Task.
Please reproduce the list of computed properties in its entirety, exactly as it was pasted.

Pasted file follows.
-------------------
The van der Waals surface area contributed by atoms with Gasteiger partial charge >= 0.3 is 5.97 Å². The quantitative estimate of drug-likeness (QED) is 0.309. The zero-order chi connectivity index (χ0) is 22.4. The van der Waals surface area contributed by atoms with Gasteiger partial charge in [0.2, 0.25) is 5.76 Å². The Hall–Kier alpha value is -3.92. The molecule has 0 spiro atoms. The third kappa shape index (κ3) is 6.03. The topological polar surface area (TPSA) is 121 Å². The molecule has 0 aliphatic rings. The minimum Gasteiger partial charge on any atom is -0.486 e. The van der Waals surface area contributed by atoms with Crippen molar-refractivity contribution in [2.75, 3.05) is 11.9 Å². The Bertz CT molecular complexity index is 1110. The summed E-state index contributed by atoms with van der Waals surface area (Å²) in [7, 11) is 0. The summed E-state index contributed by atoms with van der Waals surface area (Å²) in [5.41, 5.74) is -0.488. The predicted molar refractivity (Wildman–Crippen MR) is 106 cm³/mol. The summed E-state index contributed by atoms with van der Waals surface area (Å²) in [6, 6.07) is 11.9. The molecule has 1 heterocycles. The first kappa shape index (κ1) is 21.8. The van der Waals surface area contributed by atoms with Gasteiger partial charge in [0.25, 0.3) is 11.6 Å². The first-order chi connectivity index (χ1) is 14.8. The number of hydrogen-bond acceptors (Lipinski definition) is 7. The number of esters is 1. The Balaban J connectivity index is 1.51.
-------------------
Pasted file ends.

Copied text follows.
The van der Waals surface area contributed by atoms with Gasteiger partial charge >= 0.3 is 5.97 Å². The quantitative estimate of drug-likeness (QED) is 0.309. The zero-order chi connectivity index (χ0) is 22.4. The van der Waals surface area contributed by atoms with Gasteiger partial charge in [0.2, 0.25) is 5.76 Å². The Hall–Kier alpha value is -3.92. The molecule has 0 spiro atoms. The third kappa shape index (κ3) is 6.03. The topological polar surface area (TPSA) is 121 Å². The molecule has 0 aliphatic rings. The minimum Gasteiger partial charge on any atom is -0.486 e. The van der Waals surface area contributed by atoms with Crippen molar-refractivity contribution in [2.75, 3.05) is 11.9 Å². The Bertz CT molecular complexity index is 1110. The summed E-state index contributed by atoms with van der Waals surface area (Å²) in [7, 11) is 0. The summed E-state index contributed by atoms with van der Waals surface area (Å²) in [5.41, 5.74) is -0.488. The predicted molar refractivity (Wildman–Crippen MR) is 106 cm³/mol. The summed E-state index contributed by atoms with van der Waals surface area (Å²) in [6, 6.07) is 11.9. The molecule has 1 heterocycles. The first kappa shape index (κ1) is 21.8. The van der Waals surface area contributed by atoms with Gasteiger partial charge in [0.25, 0.3) is 11.6 Å². The first-order chi connectivity index (χ1) is 14.8. The number of hydrogen-bond acceptors (Lipinski definition) is 7. The number of esters is 1. The Balaban J connectivity index is 1.51.